The World Chess Hall of Fame features a variety of chess sets throughout the year. These will highlight different chess sets in our own collection as well as chess sets owned by “friends” and chess lovers who have special stories to accompany their sets.
Do you live in the Saint Louis metropolitan area and have a chess set with a great story? Submit it for inclusion in our Featured Chess Set project! This program highlights chess sets with interesting backgrounds borrowed from chess lovers and fans of the Hall of Fame. Featured chess sets are displayed for a period of one month at the World Chess Hall of Fame.
If you would like to participate in the program, send a photo and the story of the set to Emily Allred, Assistant Curator, at firstname.lastname@example.org.
January’s Featured Chess Set has been loaned to the World Chess Hall of Fame by Callie Pitt. She purchased it as a gift for her father, an occasional chess player, in 1999. She says, “I had no idea at the time how much chess would be a part of my life now.” Her son is enthusiastic about chess and currently takes classes and participates in tournaments at the Chess Club and Scholastic Center of Saint Louis.
Purchased at an open air market in Mali, this set is a treasured memento of Callie’s study abroad program in West Africa. She bought the set at the beginning of her trip. Consequently, Callie carried the heavy board and the fragile pieces wrapped in cloth in her backpack until her return to the United States at the end of the summer. Her father enjoyed the gorgeous hand-carved set’s decorative qualities, displaying it in his home.
Bernice and Floyd Sarisohn donated February’s featured set to the World Chess Hall of Fame. The Sarisohns share a passion for collecting chess sets, which began when Bernice gave one to Floyd as an engagement gift. In the years since, their devotion led them to be active members of Chess Collectors International, an organization founded in 1984 that brings together lovers of artistic chess sets and chess memorabilia. Their generous loans and donations have allowed the World Chess Hall of Fame to share a variety of wonderful sets with our patrons.
In this set, the kings bear scepters topped by the “hand of justice,” or a hand shown in a gesture of blessing, and the queens hold a scepter adorned with the fleur-de-lis, both symbols of the French monarchy. The pawns delicately hold roses, symbols of courtly love. Though made in the twentieth century, the set has stylistic features that date to eighteenth-century France—the substitution of fous (fools) for the bishop. The set was created in Limoges, France, a city known for its manufacture of hard-paste porcelain.
Bernice and Floyd Sarisohn donated March’s featured set to the World Chess Hall of Fame. The Sarisohns share a passion for collecting chess sets, which began when Bernice gave one to Floyd as an engagement gift. In the years since, their devotion led them to be active members of Chess Collectors International, an organization founded in 1984 that brings together lovers of artistic chess sets and chess memorabilia. Their generous loans and donations have allowed the World Chess Hall of Fame to share a variety of wonderful sets with our patrons.
This humorous chess set presents caricatures of well-known twentieth-century Russian leaders including Joseph Stalin and Vladimir Lenin, and alludes to the establishment of the Russian Federation after the Soviet Union’s fall. Each of the figures, which are shaped like Russian nesting dolls, carries a symbol of his identity. Mikhail Gorbachev, as the queen, holds the coat of arms of the Soviet Union, while Boris Yeltsin, the first president of the Russian Federation, bears a double-headed eagle, which he established as the new symbol of the nation.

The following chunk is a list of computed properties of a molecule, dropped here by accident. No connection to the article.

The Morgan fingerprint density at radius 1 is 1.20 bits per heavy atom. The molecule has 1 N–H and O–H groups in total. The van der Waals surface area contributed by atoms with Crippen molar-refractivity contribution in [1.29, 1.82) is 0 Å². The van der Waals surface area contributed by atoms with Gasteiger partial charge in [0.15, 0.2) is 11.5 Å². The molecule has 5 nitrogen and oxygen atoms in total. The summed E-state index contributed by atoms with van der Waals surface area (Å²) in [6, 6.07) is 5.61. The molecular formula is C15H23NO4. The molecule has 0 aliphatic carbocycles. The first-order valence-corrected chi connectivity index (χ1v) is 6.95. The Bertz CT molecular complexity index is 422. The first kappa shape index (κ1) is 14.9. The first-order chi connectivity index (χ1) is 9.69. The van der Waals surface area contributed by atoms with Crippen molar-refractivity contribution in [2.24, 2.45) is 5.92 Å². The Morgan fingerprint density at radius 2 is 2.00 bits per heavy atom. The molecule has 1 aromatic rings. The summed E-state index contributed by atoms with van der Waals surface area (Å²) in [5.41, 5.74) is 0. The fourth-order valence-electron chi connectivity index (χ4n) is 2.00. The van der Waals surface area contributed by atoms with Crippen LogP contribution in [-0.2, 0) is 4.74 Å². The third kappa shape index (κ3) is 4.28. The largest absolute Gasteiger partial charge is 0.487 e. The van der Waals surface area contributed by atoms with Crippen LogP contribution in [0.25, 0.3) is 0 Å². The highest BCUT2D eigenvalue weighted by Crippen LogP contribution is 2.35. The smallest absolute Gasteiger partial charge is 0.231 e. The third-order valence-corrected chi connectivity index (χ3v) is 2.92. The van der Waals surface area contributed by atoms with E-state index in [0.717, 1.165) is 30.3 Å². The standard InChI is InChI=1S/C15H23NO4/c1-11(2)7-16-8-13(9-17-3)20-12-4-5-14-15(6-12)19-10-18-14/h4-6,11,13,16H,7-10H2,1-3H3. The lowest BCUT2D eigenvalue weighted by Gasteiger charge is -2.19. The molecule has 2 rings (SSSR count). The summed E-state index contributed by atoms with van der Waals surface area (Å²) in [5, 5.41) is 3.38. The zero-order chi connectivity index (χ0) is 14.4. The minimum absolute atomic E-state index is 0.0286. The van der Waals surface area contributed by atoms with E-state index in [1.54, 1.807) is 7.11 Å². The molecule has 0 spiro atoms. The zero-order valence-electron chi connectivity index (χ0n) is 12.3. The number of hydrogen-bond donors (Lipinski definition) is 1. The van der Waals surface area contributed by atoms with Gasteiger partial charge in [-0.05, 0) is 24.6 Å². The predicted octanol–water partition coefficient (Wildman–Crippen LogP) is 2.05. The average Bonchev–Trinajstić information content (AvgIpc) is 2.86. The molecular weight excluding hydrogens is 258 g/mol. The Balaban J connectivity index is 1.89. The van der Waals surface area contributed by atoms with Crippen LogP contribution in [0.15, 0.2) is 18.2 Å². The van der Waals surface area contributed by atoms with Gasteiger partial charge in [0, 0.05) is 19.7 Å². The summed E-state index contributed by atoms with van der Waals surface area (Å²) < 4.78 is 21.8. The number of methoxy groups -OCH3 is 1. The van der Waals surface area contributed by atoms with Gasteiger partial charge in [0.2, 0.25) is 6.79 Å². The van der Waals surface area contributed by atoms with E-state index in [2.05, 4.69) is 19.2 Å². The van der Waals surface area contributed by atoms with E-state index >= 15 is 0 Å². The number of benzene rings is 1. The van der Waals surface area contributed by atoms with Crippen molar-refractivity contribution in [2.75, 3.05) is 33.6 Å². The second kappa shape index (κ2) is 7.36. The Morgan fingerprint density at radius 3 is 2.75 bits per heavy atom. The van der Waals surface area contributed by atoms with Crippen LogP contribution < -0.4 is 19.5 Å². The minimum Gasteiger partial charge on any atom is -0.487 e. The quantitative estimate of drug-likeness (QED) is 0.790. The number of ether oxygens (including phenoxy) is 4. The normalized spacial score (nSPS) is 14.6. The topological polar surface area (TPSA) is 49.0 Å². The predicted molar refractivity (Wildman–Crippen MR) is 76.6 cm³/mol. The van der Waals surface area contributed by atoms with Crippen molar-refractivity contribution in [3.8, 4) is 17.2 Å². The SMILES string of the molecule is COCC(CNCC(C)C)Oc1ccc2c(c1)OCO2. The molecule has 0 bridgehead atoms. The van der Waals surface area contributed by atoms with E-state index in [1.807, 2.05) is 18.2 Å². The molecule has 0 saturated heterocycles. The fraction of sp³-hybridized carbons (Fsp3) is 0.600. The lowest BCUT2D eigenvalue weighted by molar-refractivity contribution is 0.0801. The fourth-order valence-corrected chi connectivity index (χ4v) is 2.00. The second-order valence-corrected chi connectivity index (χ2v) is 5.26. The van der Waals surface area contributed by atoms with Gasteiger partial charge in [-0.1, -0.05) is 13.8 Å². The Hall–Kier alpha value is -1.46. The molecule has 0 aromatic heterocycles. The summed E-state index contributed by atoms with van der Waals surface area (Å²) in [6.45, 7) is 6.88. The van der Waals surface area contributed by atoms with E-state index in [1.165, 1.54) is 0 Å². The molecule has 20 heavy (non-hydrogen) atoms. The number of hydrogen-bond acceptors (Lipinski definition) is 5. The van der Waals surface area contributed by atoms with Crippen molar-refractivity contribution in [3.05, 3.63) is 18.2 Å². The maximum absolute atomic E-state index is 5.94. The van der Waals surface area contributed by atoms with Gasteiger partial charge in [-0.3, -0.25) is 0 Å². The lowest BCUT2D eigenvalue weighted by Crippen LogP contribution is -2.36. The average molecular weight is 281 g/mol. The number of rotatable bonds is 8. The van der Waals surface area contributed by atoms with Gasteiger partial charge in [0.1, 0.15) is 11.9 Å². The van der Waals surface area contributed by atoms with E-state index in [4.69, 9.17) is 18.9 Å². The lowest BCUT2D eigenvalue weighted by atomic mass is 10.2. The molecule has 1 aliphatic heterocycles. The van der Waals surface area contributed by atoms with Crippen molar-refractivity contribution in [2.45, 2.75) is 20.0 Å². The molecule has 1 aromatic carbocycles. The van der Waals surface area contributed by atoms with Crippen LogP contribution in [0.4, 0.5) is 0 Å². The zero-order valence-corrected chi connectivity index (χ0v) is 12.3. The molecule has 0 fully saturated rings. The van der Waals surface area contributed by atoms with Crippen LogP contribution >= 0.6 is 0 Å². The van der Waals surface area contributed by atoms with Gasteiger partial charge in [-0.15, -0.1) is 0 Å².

This month’s featured chess set was donated to the World Chess Hall of Fame by Dr. George and Vivian Dean. The Deans have been collecting chess sets together for over fifty years. Numbering over 1000, the collection contains sets from many of the countries they have visited in their travels. The World Chess Hall of Fame showed many of the exquisite pieces from their collection in the exhibition Chess Masterpieces: Highlights from the Dr. George and Vivian Dean Collection, which was on view from September 9, 2011–February 12, 2012.
Showing beautiful decoration and delicate weapons, this chess set depicts Chinese forces (in red) battling British forces led by King George III and Queen Charlotte. Manufactured in China for export to Great Britain, the creation of the set highlights the trade connections that developed between the nations in the early nineteenth century. The kings and queens stand atop elaborate puzzle balls, which feature concentric spheres carved in lacy openwork patterns.
May’s Featured Chess Set is part of the collection of the World Chess Hall of Fame. Since its creation in 1986, the World Chess Hall of Fame has endeavored to highlight the history and cultural significance of the game of chess. Our collection includes a number of antique and contemporary chess sets.
This game compendium, which is housed in a handsome wooden case, contains all of the materials for an afternoon of fun. Chess pieces, dominos, draughts, and playing cards are arrayed in a series of shelves and trays, ready for use in play. This compendium originally contained a board and now features some replacement pieces, evidence of its being a well-loved game set.
Mario Coronado loaned June’s Featured Chess Set to the World Chess Hall of Fame. A member of the Chess Club and Scholastic Center of Saint Louis, Mario learned to play chess when he was a child. His sister Dani, who is studying art education at the University of Missouri-Kansas City, created this plaster chess set for him as a Christmas gift in 2012.
Cast in plaster from molds of familiar dolls and action figures, this chess set features the head of Luke Skywalker as the king and that of a Bratz doll as the queen. Other pieces are cast from the bodies of the toys, including a baby doll’s torso as the bishop and a chest as the rook. The pieces are pink and blue, the colors stereotypically associated with girls and boys. The artist’s memories of making her dolls date her brother’s action figures against his wishes inspired the theme for this playful set.